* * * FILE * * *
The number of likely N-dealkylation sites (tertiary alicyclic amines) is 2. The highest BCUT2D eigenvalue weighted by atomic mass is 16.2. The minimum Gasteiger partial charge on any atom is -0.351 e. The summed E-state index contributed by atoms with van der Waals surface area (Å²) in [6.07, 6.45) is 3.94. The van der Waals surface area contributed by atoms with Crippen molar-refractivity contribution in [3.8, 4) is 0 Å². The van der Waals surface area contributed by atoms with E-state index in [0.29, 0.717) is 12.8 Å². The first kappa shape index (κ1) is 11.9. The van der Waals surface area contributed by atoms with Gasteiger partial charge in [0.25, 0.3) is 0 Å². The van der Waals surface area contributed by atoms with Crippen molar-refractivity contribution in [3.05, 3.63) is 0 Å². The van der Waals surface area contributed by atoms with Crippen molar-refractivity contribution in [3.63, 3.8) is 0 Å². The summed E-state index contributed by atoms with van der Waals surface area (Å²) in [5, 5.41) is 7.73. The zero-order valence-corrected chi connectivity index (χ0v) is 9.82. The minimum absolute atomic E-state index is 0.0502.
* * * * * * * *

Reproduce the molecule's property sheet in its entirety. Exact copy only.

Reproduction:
The number of likely N-dealkylation sites (tertiary alicyclic amines) is 2. The highest BCUT2D eigenvalue weighted by atomic mass is 16.2. The minimum Gasteiger partial charge on any atom is -0.351 e. The summed E-state index contributed by atoms with van der Waals surface area (Å²) in [6.07, 6.45) is 3.94. The van der Waals surface area contributed by atoms with Crippen molar-refractivity contribution in [3.8, 4) is 0 Å². The van der Waals surface area contributed by atoms with E-state index in [0.29, 0.717) is 12.8 Å². The first kappa shape index (κ1) is 11.9. The van der Waals surface area contributed by atoms with Gasteiger partial charge in [0.25, 0.3) is 0 Å². The van der Waals surface area contributed by atoms with Crippen molar-refractivity contribution in [3.05, 3.63) is 0 Å². The van der Waals surface area contributed by atoms with Crippen molar-refractivity contribution in [3.63, 3.8) is 0 Å². The summed E-state index contributed by atoms with van der Waals surface area (Å²) in [5, 5.41) is 7.73. The zero-order valence-corrected chi connectivity index (χ0v) is 9.82. The minimum absolute atomic E-state index is 0.0502.